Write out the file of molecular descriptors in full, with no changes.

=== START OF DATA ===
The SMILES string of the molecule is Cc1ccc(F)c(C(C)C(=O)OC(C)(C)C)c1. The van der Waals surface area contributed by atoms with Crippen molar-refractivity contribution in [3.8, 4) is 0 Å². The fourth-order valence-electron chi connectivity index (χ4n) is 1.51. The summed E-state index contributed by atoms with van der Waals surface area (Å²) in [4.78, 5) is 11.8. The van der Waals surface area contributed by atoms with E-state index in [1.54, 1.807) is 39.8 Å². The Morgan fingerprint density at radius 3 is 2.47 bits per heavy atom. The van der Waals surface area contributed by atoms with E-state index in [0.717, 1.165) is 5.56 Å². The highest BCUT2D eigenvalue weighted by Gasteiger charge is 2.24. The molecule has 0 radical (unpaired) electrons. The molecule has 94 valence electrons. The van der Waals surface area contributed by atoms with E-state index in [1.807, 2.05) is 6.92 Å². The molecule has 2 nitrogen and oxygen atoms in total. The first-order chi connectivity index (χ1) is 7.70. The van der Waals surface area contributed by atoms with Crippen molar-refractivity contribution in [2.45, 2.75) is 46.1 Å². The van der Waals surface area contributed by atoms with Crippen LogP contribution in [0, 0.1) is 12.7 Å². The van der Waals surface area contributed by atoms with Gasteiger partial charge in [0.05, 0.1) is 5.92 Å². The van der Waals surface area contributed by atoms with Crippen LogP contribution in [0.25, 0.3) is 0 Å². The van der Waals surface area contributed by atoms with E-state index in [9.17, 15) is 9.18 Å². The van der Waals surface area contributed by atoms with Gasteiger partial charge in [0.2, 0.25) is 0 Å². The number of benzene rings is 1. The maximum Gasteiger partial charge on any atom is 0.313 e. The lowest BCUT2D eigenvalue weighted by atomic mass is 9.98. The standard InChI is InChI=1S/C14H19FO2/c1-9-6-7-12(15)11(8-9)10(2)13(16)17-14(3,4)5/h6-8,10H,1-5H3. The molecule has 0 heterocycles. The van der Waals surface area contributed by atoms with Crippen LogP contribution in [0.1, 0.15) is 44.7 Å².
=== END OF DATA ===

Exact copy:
The SMILES string of the molecule is Cc1ccc(F)c(C(C)C(=O)OC(C)(C)C)c1. The van der Waals surface area contributed by atoms with Crippen molar-refractivity contribution in [3.8, 4) is 0 Å². The fourth-order valence-electron chi connectivity index (χ4n) is 1.51. The summed E-state index contributed by atoms with van der Waals surface area (Å²) in [4.78, 5) is 11.8. The van der Waals surface area contributed by atoms with E-state index in [1.54, 1.807) is 39.8 Å². The Morgan fingerprint density at radius 3 is 2.47 bits per heavy atom. The van der Waals surface area contributed by atoms with E-state index in [0.717, 1.165) is 5.56 Å². The highest BCUT2D eigenvalue weighted by Gasteiger charge is 2.24. The molecule has 0 radical (unpaired) electrons. The molecule has 94 valence electrons. The van der Waals surface area contributed by atoms with E-state index in [1.807, 2.05) is 6.92 Å². The molecule has 2 nitrogen and oxygen atoms in total. The first-order chi connectivity index (χ1) is 7.70. The van der Waals surface area contributed by atoms with Crippen molar-refractivity contribution in [2.45, 2.75) is 46.1 Å². The van der Waals surface area contributed by atoms with Crippen LogP contribution in [0, 0.1) is 12.7 Å². The van der Waals surface area contributed by atoms with Gasteiger partial charge in [0.05, 0.1) is 5.92 Å². The van der Waals surface area contributed by atoms with Crippen LogP contribution in [0.25, 0.3) is 0 Å². The van der Waals surface area contributed by atoms with E-state index in [9.17, 15) is 9.18 Å². The van der Waals surface area contributed by atoms with Gasteiger partial charge in [0.2, 0.25) is 0 Å². The number of benzene rings is 1. The maximum Gasteiger partial charge on any atom is 0.313 e. The lowest BCUT2D eigenvalue weighted by atomic mass is 9.98. The standard InChI is InChI=1S/C14H19FO2/c1-9-6-7-12(15)11(8-9)10(2)13(16)17-14(3,4)5/h6-8,10H,1-5H3. The molecule has 0 heterocycles. The van der Waals surface area contributed by atoms with Crippen LogP contribution in [0.1, 0.15) is 44.7 Å².